The World Health Organization will begin testing and approving generic versions of insulin to expand access and try to reduce diabetes drug prices.
The decision, announced in the framework of World Diabetes Day (November 14), is part of a series of measures aimed at addressing the growing burden of the disease that affects 400 million people and is the seventh cause of Death in the world.
About 65 million people with type 2 diabetes need insulin, but only half of them can get it, largely due to high prices. @WHO launches programme to expand access to life-saving treatment in low- and middle-income countries. #WorldDiabetesDayhttps://t.co/E0702pvxBH
— United Nations (@UN) November 14, 2019
Starting next year, insulin will be part of the WHO Drug Prequalification Program that accelerates the approval process and increases access to quality essential medical products.
This will allow UN agencies and organizations such as Doctors Without Borders to obtain approved generic versions of insulin and that governments in developing countries can be assured that these approved drugs are of quality. This was the case with HIV antiviral drugs that were added to the prequalification program in 2002 and are now available in less expensive generic versions and certified by WHO.
More competition to lower prices
Until now, the insulin market is dominated by three pharmaceutical companies – Elli Lilly, Novo Nordisk and Sanofi- that have been increasing the price progressively. In the US, for example, the price of a vial has increased from $ 35 to $ 275 in two decades, according to the New York Times.
“The amount of insulin available in the world is too low and the price too high, so we really need to do something,” said Emer Cooke, director of the WHO’s Department of Medicines and Other Technology Regulation.
In the last 35 years, the number of people with diabetes has quadrupled not only because of the increase in population and life expectancy, but especially because of the obesity epidemic, which is a contributing factor to the development of type diabetes. two.
Insulin is a hormone that the body naturally generates to control sugar and convert glucose into energy. Its discoverer, Frederick Banting, sold the patent for just $ 1 in 1921 to guarantee access to it.
Type 1 diabetics and those who suffer from type 2 diabetes but are insulin-dependent should take it to keep blood sugar levels regulated.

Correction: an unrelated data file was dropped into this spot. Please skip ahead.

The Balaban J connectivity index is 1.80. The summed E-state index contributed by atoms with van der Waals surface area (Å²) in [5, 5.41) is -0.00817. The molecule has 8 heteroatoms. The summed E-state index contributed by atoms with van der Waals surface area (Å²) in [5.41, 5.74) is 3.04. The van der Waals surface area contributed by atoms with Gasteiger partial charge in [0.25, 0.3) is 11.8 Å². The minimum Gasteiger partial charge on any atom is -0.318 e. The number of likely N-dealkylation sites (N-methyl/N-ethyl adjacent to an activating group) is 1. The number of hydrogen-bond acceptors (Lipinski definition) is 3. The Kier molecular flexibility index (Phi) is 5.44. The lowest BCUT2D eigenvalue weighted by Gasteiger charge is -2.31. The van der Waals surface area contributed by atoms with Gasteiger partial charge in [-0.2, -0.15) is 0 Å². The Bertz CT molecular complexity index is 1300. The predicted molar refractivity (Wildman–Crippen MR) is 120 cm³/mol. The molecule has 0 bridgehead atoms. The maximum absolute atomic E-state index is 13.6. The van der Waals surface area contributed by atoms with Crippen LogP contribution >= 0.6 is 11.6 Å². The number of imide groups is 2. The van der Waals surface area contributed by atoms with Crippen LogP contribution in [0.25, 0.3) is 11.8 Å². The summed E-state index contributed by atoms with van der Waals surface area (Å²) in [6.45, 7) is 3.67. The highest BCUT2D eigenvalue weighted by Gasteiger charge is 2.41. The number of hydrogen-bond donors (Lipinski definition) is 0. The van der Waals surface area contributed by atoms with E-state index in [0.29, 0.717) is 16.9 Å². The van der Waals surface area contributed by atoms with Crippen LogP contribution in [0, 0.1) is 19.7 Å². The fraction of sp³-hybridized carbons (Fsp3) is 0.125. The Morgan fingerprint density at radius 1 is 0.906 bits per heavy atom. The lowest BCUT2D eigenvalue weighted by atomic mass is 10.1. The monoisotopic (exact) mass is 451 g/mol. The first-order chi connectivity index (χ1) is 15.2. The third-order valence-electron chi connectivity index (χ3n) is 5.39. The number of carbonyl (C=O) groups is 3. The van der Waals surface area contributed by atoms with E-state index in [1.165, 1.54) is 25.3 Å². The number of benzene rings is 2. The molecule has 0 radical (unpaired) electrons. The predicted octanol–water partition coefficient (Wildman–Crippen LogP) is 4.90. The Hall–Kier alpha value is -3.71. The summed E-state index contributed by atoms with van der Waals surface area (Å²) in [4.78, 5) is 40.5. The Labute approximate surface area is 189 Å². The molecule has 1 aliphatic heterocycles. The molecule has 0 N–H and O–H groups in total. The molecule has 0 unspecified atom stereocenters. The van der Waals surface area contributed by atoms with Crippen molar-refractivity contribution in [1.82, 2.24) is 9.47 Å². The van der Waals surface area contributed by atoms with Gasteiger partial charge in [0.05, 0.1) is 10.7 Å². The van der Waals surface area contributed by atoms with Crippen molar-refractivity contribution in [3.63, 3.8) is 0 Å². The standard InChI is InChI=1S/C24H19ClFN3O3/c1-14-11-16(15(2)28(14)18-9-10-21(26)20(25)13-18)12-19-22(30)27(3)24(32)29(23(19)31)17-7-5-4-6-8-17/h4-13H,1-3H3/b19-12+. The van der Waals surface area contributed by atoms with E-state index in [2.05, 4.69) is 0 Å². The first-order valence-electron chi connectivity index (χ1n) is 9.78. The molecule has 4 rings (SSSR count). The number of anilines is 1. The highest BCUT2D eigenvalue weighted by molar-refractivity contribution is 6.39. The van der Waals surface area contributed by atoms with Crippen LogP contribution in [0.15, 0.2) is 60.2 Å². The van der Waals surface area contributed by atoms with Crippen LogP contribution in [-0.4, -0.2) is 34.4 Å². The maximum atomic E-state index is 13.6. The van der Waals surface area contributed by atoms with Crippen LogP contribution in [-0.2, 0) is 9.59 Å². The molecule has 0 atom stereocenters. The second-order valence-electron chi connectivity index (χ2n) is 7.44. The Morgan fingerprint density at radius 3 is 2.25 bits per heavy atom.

According to WHO estimates, 65 million people with type 2 diabetes worldwide need to be treated with insulin injections; while all people diagnosed with type 1 diabetes – about 60 million – need it to survive.
However, half cannot obtain it because the health system of their countries cannot afford it, WHO said.
“Too many people who need insulin face financial difficulties to access it, or they run out of it and risk their lives . The WHO insulin prequalification initiative is a fundamental step to ensure that everyone who needs this vital product can access it, ”said WHO Director General, Tedros Adhanom Ghebreyesus.
According to data collected in 24 countries on four continents between 2016-2019 by the multilateral entity, 40% of hospitals do not have insulin available and the price in private pharmacies reaches up to 20% of the salary of an average worker.
A good first step
In the US, many patients are in need of rationing or buying it on the black market. In reference to this, Cooke indicated that the measure could facilitate the entry of generics into the US market by increasing the confidence of the Food and Drug Administration (FDA) in those products approved by WHO.
But, as an article in the New York Times points out, it is unlikely that the WHO measure will have an immediate impact on the US where only applying to the approval of the regulatory body – the FDA – is almost prohibitive for small businesses.
The director of the Affordable Insulin Campaign Now, Rosemary Enobakhare, said that the WHO announcement was “a good first step towards affordable insulin for everyone in the world,” but that it will not help the 30 million people with diabetes in U.S.